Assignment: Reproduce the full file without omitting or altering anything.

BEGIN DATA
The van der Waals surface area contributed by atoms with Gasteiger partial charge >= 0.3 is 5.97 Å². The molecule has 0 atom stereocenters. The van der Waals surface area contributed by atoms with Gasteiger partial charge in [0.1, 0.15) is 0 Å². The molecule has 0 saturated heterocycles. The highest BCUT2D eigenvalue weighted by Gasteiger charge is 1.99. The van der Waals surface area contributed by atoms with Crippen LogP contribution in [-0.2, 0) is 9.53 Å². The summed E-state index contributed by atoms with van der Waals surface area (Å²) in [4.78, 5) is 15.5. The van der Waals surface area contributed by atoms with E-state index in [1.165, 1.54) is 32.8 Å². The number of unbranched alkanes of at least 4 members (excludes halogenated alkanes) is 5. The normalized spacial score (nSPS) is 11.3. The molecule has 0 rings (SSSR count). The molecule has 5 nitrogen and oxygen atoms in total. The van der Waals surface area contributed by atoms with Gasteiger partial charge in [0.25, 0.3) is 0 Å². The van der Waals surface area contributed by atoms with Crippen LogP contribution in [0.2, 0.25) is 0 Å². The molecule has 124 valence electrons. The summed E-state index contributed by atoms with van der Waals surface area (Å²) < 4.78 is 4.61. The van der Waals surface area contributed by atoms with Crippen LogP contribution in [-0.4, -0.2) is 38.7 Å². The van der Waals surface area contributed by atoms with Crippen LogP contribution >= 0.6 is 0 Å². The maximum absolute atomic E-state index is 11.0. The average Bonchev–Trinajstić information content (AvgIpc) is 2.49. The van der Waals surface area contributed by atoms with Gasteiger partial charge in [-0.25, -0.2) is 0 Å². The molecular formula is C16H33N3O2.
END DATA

The van der Waals surface area contributed by atoms with Gasteiger partial charge >= 0.3 is 5.97 Å². The molecule has 0 atom stereocenters. The van der Waals surface area contributed by atoms with Gasteiger partial charge in [0.1, 0.15) is 0 Å². The molecule has 0 saturated heterocycles. The highest BCUT2D eigenvalue weighted by Gasteiger charge is 1.99. The van der Waals surface area contributed by atoms with Crippen LogP contribution in [-0.2, 0) is 9.53 Å². The summed E-state index contributed by atoms with van der Waals surface area (Å²) in [4.78, 5) is 15.5. The van der Waals surface area contributed by atoms with E-state index in [1.165, 1.54) is 32.8 Å². The number of unbranched alkanes of at least 4 members (excludes halogenated alkanes) is 5. The normalized spacial score (nSPS) is 11.3. The molecule has 0 rings (SSSR count). The molecule has 5 nitrogen and oxygen atoms in total. The van der Waals surface area contributed by atoms with Gasteiger partial charge in [0.25, 0.3) is 0 Å². The van der Waals surface area contributed by atoms with Crippen LogP contribution in [0.2, 0.25) is 0 Å². The molecule has 124 valence electrons. The summed E-state index contributed by atoms with van der Waals surface area (Å²) < 4.78 is 4.61. The van der Waals surface area contributed by atoms with Crippen LogP contribution in [-0.4, -0.2) is 38.7 Å². The van der Waals surface area contributed by atoms with Crippen LogP contribution >= 0.6 is 0 Å². The maximum absolute atomic E-state index is 11.0. The average Bonchev–Trinajstić information content (AvgIpc) is 2.49. The van der Waals surface area contributed by atoms with Gasteiger partial charge in [-0.25, -0.2) is 0 Å². The molecular formula is C16H33N3O2.